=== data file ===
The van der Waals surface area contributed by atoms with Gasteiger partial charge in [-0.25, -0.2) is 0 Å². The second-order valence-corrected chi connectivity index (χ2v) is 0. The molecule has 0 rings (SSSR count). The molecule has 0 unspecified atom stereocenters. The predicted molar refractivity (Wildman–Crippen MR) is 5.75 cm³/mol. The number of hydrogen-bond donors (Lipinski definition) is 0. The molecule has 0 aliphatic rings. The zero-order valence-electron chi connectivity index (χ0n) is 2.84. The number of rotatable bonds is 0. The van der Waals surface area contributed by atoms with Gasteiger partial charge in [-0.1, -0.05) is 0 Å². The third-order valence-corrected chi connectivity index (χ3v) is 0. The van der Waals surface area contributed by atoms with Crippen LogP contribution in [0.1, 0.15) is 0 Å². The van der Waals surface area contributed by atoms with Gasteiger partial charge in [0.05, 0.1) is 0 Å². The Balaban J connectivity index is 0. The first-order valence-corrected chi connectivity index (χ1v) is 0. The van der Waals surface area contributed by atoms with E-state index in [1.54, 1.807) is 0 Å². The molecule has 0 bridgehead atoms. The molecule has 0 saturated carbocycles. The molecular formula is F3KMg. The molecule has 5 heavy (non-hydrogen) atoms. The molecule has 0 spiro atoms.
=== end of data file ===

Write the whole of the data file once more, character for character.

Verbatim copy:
The van der Waals surface area contributed by atoms with Gasteiger partial charge in [-0.25, -0.2) is 0 Å². The second-order valence-corrected chi connectivity index (χ2v) is 0. The molecule has 0 rings (SSSR count). The molecule has 0 unspecified atom stereocenters. The predicted molar refractivity (Wildman–Crippen MR) is 5.75 cm³/mol. The number of hydrogen-bond donors (Lipinski definition) is 0. The molecule has 0 aliphatic rings. The zero-order valence-electron chi connectivity index (χ0n) is 2.84. The number of rotatable bonds is 0. The van der Waals surface area contributed by atoms with Gasteiger partial charge in [-0.1, -0.05) is 0 Å². The third-order valence-corrected chi connectivity index (χ3v) is 0. The van der Waals surface area contributed by atoms with Crippen LogP contribution in [0.1, 0.15) is 0 Å². The van der Waals surface area contributed by atoms with Gasteiger partial charge in [0.05, 0.1) is 0 Å². The Balaban J connectivity index is 0. The first-order valence-corrected chi connectivity index (χ1v) is 0. The van der Waals surface area contributed by atoms with E-state index in [1.54, 1.807) is 0 Å². The molecule has 0 bridgehead atoms. The molecule has 0 saturated carbocycles. The molecular formula is F3KMg. The molecule has 5 heavy (non-hydrogen) atoms. The molecule has 0 spiro atoms.